• With India increasingly importing crude oil and coal from Russia in recent years, “the record supplies of energy resources for the Indian economy are possible due to such a reliable and safe transport artery as the NSR.”
  • Secondly, the NSR, as a transit route, assumes importance, given India’s geographical position and the major share of its trade associated with sea transportation.
  • Thirdly, the Chennai-Vladivostok Maritime Corridor (CVMC) project, an outcome of signing of the memorandum of intent between the two countries in September 2019, is being examined as one linking with another organise international container transit through the NSR.
  • The 10,500 km-long CVMC, passing through the Sea of Japan, the South China Sea and Malacca Strait, will bring down transport time to 12 days, almost a third of what is taken under the existing St. Petersburg-Mumbai route of 16,000 km.
  • Coking coal [used by steel companies], crude oil, Liquified Natural Gas (LNG) and fertilisers are some of the cargo that can be imported from Russia to India through CVMC.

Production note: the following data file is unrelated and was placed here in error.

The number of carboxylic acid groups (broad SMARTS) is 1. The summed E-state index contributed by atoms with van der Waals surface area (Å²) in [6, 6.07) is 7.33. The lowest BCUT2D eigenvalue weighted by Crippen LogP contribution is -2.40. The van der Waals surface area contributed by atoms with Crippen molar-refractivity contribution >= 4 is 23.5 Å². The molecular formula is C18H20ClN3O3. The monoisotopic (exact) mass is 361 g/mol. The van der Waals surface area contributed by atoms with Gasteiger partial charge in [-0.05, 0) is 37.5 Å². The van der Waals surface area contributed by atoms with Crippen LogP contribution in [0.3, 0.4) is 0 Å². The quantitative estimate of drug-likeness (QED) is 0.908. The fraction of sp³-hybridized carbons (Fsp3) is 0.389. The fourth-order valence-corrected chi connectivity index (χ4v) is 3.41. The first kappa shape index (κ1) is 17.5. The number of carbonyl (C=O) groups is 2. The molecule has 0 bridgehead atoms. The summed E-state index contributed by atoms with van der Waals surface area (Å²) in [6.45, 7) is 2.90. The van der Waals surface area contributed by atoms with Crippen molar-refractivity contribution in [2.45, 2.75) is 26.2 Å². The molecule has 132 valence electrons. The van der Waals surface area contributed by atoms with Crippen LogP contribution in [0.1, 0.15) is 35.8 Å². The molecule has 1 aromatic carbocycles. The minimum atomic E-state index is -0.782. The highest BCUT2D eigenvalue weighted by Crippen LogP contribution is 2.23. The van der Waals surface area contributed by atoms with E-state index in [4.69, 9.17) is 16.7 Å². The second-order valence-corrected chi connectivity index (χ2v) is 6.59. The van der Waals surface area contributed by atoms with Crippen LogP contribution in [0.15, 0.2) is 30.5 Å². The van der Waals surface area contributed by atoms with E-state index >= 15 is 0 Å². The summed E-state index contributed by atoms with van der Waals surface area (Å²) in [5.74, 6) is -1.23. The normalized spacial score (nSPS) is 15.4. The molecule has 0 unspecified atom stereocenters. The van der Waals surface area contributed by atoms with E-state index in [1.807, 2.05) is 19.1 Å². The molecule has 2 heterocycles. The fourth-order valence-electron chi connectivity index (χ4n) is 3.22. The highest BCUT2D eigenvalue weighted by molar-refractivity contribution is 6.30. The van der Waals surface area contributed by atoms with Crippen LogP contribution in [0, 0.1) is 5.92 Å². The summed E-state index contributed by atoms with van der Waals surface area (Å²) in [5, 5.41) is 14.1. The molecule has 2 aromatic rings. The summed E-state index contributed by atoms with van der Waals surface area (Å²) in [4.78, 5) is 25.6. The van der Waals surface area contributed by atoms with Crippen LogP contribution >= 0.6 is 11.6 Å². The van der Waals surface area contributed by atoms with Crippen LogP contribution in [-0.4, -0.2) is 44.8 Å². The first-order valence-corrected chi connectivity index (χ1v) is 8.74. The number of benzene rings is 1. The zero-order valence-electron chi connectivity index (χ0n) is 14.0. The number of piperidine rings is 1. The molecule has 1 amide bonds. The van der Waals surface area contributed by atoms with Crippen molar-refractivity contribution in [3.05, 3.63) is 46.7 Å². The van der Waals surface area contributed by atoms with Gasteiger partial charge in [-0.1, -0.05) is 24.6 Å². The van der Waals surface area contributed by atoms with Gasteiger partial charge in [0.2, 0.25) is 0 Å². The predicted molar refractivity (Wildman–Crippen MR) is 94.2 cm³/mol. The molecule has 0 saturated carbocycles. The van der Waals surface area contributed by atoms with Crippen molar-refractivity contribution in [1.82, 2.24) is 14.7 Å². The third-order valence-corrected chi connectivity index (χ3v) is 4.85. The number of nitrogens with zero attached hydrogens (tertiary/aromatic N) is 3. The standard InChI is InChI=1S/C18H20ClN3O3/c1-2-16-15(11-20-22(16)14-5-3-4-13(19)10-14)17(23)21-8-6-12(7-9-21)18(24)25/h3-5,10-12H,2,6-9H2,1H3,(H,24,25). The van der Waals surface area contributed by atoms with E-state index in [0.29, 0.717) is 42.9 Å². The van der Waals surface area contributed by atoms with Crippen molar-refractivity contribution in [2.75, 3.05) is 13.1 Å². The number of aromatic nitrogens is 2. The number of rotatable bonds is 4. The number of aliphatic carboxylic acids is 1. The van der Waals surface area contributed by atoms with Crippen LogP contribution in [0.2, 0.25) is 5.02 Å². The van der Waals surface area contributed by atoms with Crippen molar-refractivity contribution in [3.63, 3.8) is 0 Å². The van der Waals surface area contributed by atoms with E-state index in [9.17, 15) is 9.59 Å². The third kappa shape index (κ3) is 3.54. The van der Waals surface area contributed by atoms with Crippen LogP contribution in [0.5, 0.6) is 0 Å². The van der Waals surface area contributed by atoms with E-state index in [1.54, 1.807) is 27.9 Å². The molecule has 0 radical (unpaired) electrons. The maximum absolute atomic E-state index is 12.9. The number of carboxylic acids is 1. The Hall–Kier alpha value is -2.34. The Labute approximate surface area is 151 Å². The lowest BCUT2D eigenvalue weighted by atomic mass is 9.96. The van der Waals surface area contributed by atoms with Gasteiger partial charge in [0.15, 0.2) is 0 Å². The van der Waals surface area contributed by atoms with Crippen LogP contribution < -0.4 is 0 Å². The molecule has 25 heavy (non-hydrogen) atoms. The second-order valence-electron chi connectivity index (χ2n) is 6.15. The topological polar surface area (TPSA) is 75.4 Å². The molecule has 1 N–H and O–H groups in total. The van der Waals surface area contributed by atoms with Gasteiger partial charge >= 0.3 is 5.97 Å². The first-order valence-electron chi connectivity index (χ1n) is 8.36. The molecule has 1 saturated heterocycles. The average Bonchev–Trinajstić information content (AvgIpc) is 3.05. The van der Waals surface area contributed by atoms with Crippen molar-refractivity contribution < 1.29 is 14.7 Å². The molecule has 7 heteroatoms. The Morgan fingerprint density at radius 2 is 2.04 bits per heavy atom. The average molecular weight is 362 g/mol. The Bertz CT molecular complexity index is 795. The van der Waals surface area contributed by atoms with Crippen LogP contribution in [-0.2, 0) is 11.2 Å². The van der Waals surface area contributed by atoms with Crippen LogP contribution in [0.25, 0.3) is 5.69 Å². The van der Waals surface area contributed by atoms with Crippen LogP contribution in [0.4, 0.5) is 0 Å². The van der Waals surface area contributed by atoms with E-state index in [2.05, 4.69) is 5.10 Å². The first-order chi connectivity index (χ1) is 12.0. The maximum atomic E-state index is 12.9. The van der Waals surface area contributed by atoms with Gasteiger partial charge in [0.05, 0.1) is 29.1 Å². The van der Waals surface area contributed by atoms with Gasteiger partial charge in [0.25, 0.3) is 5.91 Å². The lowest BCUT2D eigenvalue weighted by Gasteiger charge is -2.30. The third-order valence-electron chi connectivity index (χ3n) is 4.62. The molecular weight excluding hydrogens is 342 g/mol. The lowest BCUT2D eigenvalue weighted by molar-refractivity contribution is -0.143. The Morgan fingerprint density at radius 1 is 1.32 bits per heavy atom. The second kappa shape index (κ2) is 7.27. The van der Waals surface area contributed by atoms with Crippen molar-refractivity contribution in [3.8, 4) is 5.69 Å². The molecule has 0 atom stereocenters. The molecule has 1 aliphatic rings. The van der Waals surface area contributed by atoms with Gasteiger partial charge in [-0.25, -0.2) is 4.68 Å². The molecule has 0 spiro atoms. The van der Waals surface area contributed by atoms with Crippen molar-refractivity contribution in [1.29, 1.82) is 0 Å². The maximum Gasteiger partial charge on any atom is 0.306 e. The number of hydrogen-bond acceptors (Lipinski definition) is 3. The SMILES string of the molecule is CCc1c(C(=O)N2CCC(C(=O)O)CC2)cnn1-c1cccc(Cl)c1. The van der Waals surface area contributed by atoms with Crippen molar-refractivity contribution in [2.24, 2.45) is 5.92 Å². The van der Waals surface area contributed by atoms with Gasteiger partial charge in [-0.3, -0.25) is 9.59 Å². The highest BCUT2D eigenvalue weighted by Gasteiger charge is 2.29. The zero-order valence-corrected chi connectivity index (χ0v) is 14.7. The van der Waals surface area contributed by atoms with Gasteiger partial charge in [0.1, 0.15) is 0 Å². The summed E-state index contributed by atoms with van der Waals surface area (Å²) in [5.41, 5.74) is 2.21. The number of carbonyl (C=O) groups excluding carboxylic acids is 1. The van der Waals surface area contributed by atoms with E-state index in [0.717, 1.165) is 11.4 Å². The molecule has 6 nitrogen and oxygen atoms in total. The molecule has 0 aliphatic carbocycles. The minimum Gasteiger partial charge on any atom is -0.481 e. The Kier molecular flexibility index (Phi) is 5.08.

• Fourthly, experts are discussing the possibility of China and Russia gaining collective influence over the NSR.

What lies forward?

  • The NSR development plan until 2035, as approved by the Russian government last year, sets the cargo traffic target as 80 million tonnes and 150 million tonnes for 2024 and 2030. The plan approval took place amid economic sanctions imposed by the West against Russia.
  • In March 2023, a Russian delegation held meetings with the Indian business community on the NSR development. The delegation had promised to provide the availability of key components for the year-round operation of the route.
  • Russia seeks the participation of Indian companies in projects related to the NSR.
  • As for the CVMC project, a workshop, featuring stakeholders from the two countries, is expected to be held in the second half of October.

What is the impact of all this on the environment of the Arctic?

  • Many environmental groups oppose any future exploitation of the Arctic region. In addition, an increase in the numbers of cargo ships cargo ships using the Arctic Sea routes may have a very specific impact on climate change. These ships use advanced diesel engines which emit black carbon (soot) into the atmosphere.